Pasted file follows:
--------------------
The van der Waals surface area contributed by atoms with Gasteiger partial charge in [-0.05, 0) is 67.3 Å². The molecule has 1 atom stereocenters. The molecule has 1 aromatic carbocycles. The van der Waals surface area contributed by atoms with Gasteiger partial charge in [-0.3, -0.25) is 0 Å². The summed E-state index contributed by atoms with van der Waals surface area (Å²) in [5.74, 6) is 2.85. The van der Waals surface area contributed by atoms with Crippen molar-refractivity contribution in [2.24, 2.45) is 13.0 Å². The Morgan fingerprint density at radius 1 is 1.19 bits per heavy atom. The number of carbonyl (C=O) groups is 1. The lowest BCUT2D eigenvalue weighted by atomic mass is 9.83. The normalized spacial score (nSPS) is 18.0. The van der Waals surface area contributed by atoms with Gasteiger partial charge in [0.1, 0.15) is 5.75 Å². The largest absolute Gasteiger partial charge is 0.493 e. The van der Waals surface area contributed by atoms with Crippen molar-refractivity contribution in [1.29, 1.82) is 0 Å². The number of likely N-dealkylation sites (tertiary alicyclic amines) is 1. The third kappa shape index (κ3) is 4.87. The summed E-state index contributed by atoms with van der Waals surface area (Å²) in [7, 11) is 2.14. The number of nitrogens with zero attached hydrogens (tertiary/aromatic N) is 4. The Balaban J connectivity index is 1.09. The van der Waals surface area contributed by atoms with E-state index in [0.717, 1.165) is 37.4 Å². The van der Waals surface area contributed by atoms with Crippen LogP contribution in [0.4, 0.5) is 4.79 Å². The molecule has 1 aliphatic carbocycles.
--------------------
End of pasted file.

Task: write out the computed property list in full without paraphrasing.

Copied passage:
The van der Waals surface area contributed by atoms with Gasteiger partial charge in [-0.05, 0) is 67.3 Å². The molecule has 1 atom stereocenters. The molecule has 1 aromatic carbocycles. The van der Waals surface area contributed by atoms with Gasteiger partial charge in [-0.3, -0.25) is 0 Å². The summed E-state index contributed by atoms with van der Waals surface area (Å²) in [5.74, 6) is 2.85. The van der Waals surface area contributed by atoms with Crippen molar-refractivity contribution in [2.24, 2.45) is 13.0 Å². The Morgan fingerprint density at radius 1 is 1.19 bits per heavy atom. The number of carbonyl (C=O) groups is 1. The lowest BCUT2D eigenvalue weighted by atomic mass is 9.83. The normalized spacial score (nSPS) is 18.0. The van der Waals surface area contributed by atoms with Gasteiger partial charge in [0.1, 0.15) is 5.75 Å². The largest absolute Gasteiger partial charge is 0.493 e. The van der Waals surface area contributed by atoms with Crippen molar-refractivity contribution in [1.29, 1.82) is 0 Å². The number of likely N-dealkylation sites (tertiary alicyclic amines) is 1. The third kappa shape index (κ3) is 4.87. The summed E-state index contributed by atoms with van der Waals surface area (Å²) in [7, 11) is 2.14. The number of nitrogens with zero attached hydrogens (tertiary/aromatic N) is 4. The Balaban J connectivity index is 1.09. The van der Waals surface area contributed by atoms with E-state index in [0.717, 1.165) is 37.4 Å². The van der Waals surface area contributed by atoms with Crippen LogP contribution in [0.4, 0.5) is 4.79 Å². The molecule has 1 aliphatic carbocycles.